Ah, a new Double Dragon with a new company at the helm. Arc Designworks now have their hands on the Technos licenses and, with that comes great expectations from a fervent fanbase. It’s a tough road to tread but the latest adventure of Billy and Jimmy Lee comes from a very specific place in time.
Anyone expecting something similar to Double Dragon Neon can cast their heart aside. Whilst Arc’s capable of creating some excellent 2D artwork, they’ve settled for a faithful replica of the NES ports. With that look comes an association with the spotty quality of the NES trilogy, as well as a limited palate which could undermine the rest of the product. That’s a hard problem to overcome and I’ve seen the reaction to this game become lukewarm at best.
Make no mistake, this game is retro to a fault. The platforming elements and cheap enemy tactics of the past remain. Groups will descend upon you and combo away. You do have strong counter-moves which are necessary to alleviate this. It can be frustrating to find your life melted away whilst being cornered. Enemies will track you at the top of ladders, leading to some cheap hits. These genre problems have always existed but, with the strict intentions of Arc’s retro design, they’re here to stay for the duration. Background music offers a strong score with retro variants also available. Sadly the sound effects adhere to the visuals with a low-fi assortment of beeps.
In spite of this, I still find it engrossing to punch and kick your way through missions. Basic enemies go down in a few hits and there’s plenty of combo opportunities for you to explore. Your moveset seems appropriately diverse with basic punches mixed with headbutts, back elbows and roundhouse kicks. I found myself reverting to a favoured couple but keeping enemies pinned down and controlling a mob feels fantastic. At times, it feels a little too easy. On my first playthrough I found my way to mission eight before I ran out of lives and continues. There’s dozens of enemies thrown at you during the campaign but there’s barely a handful that offer any real danger.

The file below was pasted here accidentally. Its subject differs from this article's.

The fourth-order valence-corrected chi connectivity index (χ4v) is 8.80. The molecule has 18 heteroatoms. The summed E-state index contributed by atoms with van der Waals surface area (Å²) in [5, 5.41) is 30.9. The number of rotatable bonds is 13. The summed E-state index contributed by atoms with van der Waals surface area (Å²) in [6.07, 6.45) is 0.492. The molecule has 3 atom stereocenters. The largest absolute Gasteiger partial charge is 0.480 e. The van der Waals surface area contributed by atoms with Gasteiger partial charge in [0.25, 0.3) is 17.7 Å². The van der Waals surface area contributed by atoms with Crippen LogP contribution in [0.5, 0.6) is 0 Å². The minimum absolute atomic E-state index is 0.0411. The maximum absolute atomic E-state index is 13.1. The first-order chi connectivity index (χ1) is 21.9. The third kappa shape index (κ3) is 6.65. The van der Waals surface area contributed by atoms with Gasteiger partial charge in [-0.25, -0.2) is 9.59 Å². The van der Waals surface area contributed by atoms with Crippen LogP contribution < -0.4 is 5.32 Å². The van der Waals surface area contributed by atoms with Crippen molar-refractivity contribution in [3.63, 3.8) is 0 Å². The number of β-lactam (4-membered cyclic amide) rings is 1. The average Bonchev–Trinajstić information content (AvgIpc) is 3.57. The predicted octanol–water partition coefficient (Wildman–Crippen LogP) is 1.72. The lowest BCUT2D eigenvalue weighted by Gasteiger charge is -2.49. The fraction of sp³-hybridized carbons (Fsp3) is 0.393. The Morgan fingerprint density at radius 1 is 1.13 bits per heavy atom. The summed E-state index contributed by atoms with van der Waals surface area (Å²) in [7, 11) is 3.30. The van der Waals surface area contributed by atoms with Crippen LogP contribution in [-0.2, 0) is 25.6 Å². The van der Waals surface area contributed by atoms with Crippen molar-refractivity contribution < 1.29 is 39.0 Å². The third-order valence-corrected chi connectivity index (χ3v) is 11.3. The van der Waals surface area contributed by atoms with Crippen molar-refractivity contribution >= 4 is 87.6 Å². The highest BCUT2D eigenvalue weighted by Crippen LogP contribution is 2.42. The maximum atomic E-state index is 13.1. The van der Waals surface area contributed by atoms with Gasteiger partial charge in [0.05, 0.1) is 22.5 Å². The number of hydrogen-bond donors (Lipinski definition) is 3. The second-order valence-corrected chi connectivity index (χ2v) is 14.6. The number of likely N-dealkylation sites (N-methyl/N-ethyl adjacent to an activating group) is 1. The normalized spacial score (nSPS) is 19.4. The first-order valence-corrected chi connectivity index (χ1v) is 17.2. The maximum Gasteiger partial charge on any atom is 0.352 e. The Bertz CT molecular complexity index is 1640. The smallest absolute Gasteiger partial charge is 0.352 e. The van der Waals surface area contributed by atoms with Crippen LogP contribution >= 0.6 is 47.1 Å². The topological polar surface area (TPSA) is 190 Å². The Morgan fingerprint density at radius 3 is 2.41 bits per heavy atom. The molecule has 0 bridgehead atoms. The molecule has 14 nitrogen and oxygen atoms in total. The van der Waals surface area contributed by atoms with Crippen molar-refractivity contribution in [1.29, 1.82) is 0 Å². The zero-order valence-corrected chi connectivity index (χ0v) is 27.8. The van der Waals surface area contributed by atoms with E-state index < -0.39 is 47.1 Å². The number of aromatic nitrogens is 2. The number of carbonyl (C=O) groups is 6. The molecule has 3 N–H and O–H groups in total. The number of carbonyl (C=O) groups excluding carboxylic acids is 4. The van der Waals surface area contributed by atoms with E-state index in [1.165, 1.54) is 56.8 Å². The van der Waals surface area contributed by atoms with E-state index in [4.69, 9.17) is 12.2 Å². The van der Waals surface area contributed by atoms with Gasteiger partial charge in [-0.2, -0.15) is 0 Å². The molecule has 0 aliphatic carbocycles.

For a game so committed to showing you the past, a level select does provide the game’s one modern convenience. You can return to the story at your last beaten mission so, if you’re not up to starting from scratch, you can persist from a later point with a full compliment of lives. Missions are predictably short with a good variety of locales showcased. You’ll spend the majority of your time clearing screens and then moving on with a couple of puzzle elements and platforming segments playing their part. The latter can provide frustration. Jumping can be a little inconsistent but the hazards themselves move predictably. You might lose a few lives til you figure it out. They’re brief enough for me not to take umbrage with them.
The story itself is over inside the hour with unlocks being unleashed regularly after each stage’s conclusion. Completion of this opens up the Tower which, as you’d expect is an increasingly difficult gauntlet of many floors. Progression here this unlocks enemy fighters to play as during the story mode. This, along with the opportunity to play as them in Duel mode, adds some length to an otherwise lean package. Duel and Co-op modes are unfortunately offline only, although this can be circumvented with Shareplay. I would’ve preferred a dedicated online option rather than a workaround but I’ve enjoyed this as a solitary jaunt. Friendly fire can be turned on, too.
That’s not to say some unintended issues don’t crop up. The Playstation 4 provides probably the best experience of Double Dragon IV but it can’t escape the bordering problems which result in enemies being catapulted off screen and out of your reach. They’ll still be active and can cheaply damage you from beyond the limits of your view. It’s a shame that wasn’t tighter.
It’s easy to see why this game divides opinion. Arc’s went for a specific style and lacked a little bravery instead of trying something bold and progressive. I can’t really blame them with Double Dragon being a much-ported and often struggling series. What’s been delivered is a throwback, warts and all. The base combat is enjoyable, if a little unrefined with a competent soundtrack and enough extras to possibly justify £10’s worth.
+ Solid soundtrack.
+ Extra modes add reason to replay it.
- Hit detection is occasionally spotty.
- The restrictive art direction.